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Hellhounds

That opening count-off on the high hat, followed by that vicious ripping-into by the rest of the band, makes Miami's Hellhounds reminiscent of second-wave hardcore British punk acts like the Varukers and Disorder, but the comparison ends there. This well-executed version of American hardcore keeps the rhythm section on a breakneck 4/4 cadence from which rip-roaring tracks like the aforementioned opener and the slightly slower "Ad-Vice" feed. The drums are discernably crisp, with lightning-fast fills and rolls like machine-gun fire, and the bass lines are thick and distorted.

Gang choruses and layered vocals pepper the stresses throughout the songs, with all four members lending throats. The twin-guitar assault of Jacob and Harry (also of the Hangovers and formerly of the Knumbskullz) is a buzz-saw amalgamation that goes from the straightforward devastation of youth crew union hardcore "Churchills '98" to the metal-tinged leads of "Take a Fall." The easy standout here, incorporating the kind of solid musicianship that differentiates good punk from bad, is "Miami Babylon," a Kenneth Anger-styled depiction of South Florida's gritty cocaine underground, half-hidden prostitution, and everybody's favorite unlicensed Hialeah dentists/plastic surgeons operating from residential garages.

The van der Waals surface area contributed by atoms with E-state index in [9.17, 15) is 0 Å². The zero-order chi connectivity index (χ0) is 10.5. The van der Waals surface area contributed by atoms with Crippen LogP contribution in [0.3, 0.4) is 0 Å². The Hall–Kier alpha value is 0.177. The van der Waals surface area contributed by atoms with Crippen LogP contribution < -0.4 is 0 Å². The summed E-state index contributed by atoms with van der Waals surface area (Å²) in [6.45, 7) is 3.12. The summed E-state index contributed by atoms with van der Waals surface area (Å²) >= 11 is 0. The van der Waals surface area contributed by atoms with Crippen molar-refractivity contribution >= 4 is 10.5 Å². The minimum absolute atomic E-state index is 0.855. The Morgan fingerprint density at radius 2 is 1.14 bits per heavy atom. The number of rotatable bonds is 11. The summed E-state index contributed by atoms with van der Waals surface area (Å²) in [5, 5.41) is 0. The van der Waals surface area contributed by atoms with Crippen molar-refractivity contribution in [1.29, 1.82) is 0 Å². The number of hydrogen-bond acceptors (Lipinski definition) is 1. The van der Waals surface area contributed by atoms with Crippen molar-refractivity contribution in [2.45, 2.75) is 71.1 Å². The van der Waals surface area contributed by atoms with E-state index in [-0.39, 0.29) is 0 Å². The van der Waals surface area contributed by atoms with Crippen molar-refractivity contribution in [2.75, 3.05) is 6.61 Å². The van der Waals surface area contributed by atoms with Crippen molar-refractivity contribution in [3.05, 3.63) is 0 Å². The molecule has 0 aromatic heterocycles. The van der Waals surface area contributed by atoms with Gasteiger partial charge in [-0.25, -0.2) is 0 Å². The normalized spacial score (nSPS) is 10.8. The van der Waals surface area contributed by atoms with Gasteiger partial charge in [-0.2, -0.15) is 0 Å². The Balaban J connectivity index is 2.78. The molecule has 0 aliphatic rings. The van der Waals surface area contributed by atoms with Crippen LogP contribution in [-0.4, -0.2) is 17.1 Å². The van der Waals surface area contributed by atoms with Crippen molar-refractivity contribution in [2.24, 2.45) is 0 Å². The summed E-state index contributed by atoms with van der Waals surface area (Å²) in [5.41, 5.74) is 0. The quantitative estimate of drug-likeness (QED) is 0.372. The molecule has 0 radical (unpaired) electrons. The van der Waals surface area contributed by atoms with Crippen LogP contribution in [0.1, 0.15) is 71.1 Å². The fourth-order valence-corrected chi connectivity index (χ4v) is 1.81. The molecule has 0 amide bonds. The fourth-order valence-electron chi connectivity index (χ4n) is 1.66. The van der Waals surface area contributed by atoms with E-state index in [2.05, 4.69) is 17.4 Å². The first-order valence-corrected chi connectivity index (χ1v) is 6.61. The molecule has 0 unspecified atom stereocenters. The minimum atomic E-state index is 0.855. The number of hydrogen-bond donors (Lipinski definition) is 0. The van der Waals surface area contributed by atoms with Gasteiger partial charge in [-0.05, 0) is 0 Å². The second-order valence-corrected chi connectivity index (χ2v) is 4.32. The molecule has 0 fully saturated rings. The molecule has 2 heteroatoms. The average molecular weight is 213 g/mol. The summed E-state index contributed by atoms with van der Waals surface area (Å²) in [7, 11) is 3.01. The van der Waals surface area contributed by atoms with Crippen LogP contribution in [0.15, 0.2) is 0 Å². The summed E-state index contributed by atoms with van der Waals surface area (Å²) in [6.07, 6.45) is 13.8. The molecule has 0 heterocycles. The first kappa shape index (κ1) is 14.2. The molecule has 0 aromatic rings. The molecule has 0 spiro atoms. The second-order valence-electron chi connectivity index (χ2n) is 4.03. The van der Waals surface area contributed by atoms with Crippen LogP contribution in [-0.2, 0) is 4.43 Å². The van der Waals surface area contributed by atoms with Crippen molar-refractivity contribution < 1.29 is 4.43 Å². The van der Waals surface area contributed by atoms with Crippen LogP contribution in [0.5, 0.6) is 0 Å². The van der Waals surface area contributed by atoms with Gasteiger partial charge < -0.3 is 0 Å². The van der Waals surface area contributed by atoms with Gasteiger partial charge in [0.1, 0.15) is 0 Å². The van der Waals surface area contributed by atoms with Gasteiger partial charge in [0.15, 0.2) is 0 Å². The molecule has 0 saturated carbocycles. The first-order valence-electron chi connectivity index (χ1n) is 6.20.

That sets up the final track, a heartfelt acoustic number about a fallen friend called "Pat's Song," and a bonus street-dubbed freestyle rap to round out the 20 minutes of this EP. The Hellhounds are now working on their next release, a tentative split album with Colombia's oldest and finest punk band, I.R.A. This disc is full of the requisite hardcore aggression necessary for roused pogoing and careless moshing; it should keep interest piqued until the split is finished.

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Abel Folgar

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